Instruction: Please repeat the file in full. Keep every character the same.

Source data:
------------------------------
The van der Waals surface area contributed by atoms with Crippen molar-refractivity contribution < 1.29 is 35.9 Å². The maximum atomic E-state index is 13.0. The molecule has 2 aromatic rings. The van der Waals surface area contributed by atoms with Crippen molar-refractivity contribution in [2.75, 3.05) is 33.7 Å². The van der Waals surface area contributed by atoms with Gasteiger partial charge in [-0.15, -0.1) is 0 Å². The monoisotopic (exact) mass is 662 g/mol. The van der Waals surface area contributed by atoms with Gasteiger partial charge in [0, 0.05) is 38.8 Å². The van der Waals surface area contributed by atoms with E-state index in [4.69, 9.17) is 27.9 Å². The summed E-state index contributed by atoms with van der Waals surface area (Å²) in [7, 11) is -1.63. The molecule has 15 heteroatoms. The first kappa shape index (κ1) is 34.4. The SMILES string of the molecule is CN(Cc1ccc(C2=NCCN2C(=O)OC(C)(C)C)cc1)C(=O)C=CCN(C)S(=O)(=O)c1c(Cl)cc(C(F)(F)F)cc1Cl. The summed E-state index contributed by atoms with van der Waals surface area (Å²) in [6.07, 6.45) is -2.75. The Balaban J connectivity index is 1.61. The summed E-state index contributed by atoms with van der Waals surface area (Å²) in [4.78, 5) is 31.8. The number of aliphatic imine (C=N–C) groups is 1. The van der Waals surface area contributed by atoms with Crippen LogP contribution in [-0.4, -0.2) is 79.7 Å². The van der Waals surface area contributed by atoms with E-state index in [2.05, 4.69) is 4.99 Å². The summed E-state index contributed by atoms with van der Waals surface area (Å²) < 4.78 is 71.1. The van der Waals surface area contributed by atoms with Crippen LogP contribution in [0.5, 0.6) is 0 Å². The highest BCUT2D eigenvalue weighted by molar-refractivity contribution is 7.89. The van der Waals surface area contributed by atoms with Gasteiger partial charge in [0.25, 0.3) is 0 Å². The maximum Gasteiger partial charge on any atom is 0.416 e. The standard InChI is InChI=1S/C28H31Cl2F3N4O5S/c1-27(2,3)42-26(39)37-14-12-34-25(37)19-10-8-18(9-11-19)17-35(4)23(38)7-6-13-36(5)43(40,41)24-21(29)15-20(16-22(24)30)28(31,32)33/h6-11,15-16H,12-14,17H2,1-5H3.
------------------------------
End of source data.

The van der Waals surface area contributed by atoms with Crippen molar-refractivity contribution < 1.29 is 35.9 Å². The maximum atomic E-state index is 13.0. The molecule has 2 aromatic rings. The van der Waals surface area contributed by atoms with Crippen molar-refractivity contribution in [2.75, 3.05) is 33.7 Å². The van der Waals surface area contributed by atoms with Gasteiger partial charge in [-0.15, -0.1) is 0 Å². The monoisotopic (exact) mass is 662 g/mol. The van der Waals surface area contributed by atoms with Gasteiger partial charge in [0, 0.05) is 38.8 Å². The van der Waals surface area contributed by atoms with E-state index in [4.69, 9.17) is 27.9 Å². The summed E-state index contributed by atoms with van der Waals surface area (Å²) in [7, 11) is -1.63. The molecule has 15 heteroatoms. The first kappa shape index (κ1) is 34.4. The SMILES string of the molecule is CN(Cc1ccc(C2=NCCN2C(=O)OC(C)(C)C)cc1)C(=O)C=CCN(C)S(=O)(=O)c1c(Cl)cc(C(F)(F)F)cc1Cl. The summed E-state index contributed by atoms with van der Waals surface area (Å²) in [6.07, 6.45) is -2.75. The Balaban J connectivity index is 1.61. The summed E-state index contributed by atoms with van der Waals surface area (Å²) in [4.78, 5) is 31.8. The number of aliphatic imine (C=N–C) groups is 1. The van der Waals surface area contributed by atoms with Crippen LogP contribution in [-0.4, -0.2) is 79.7 Å². The van der Waals surface area contributed by atoms with E-state index in [2.05, 4.69) is 4.99 Å². The summed E-state index contributed by atoms with van der Waals surface area (Å²) < 4.78 is 71.1. The van der Waals surface area contributed by atoms with Crippen LogP contribution in [0.5, 0.6) is 0 Å². The highest BCUT2D eigenvalue weighted by molar-refractivity contribution is 7.89. The van der Waals surface area contributed by atoms with Gasteiger partial charge in [0.25, 0.3) is 0 Å². The maximum Gasteiger partial charge on any atom is 0.416 e. The standard InChI is InChI=1S/C28H31Cl2F3N4O5S/c1-27(2,3)42-26(39)37-14-12-34-25(37)19-10-8-18(9-11-19)17-35(4)23(38)7-6-13-36(5)43(40,41)24-21(29)15-20(16-22(24)30)28(31,32)33/h6-11,15-16H,12-14,17H2,1-5H3.